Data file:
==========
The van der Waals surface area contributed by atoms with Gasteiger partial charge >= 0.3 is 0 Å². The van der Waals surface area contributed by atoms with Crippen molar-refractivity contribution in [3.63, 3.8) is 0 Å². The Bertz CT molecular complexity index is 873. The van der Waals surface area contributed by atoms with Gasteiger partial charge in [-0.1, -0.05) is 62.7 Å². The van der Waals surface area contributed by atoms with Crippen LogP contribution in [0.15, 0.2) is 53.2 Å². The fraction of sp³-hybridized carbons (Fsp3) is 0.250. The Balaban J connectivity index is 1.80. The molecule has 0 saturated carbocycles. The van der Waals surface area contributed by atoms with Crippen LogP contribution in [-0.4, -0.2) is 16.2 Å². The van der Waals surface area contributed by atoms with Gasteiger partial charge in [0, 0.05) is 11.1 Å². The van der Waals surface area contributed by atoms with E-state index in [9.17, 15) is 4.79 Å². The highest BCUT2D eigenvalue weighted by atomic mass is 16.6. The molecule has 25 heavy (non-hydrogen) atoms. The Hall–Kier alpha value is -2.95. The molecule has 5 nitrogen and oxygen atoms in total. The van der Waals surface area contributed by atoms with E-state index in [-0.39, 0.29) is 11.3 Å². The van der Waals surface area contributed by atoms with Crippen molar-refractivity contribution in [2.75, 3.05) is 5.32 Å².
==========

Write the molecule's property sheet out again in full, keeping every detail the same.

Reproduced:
The van der Waals surface area contributed by atoms with Gasteiger partial charge >= 0.3 is 0 Å². The van der Waals surface area contributed by atoms with Crippen molar-refractivity contribution in [3.63, 3.8) is 0 Å². The Bertz CT molecular complexity index is 873. The van der Waals surface area contributed by atoms with Gasteiger partial charge in [-0.1, -0.05) is 62.7 Å². The van der Waals surface area contributed by atoms with Crippen LogP contribution in [0.15, 0.2) is 53.2 Å². The fraction of sp³-hybridized carbons (Fsp3) is 0.250. The Balaban J connectivity index is 1.80. The molecule has 0 saturated carbocycles. The van der Waals surface area contributed by atoms with Crippen LogP contribution in [-0.4, -0.2) is 16.2 Å². The van der Waals surface area contributed by atoms with Gasteiger partial charge in [0, 0.05) is 11.1 Å². The van der Waals surface area contributed by atoms with E-state index in [9.17, 15) is 4.79 Å². The highest BCUT2D eigenvalue weighted by atomic mass is 16.6. The molecule has 25 heavy (non-hydrogen) atoms. The Hall–Kier alpha value is -2.95. The molecule has 5 nitrogen and oxygen atoms in total. The van der Waals surface area contributed by atoms with E-state index in [-0.39, 0.29) is 11.3 Å². The van der Waals surface area contributed by atoms with Crippen molar-refractivity contribution in [2.75, 3.05) is 5.32 Å².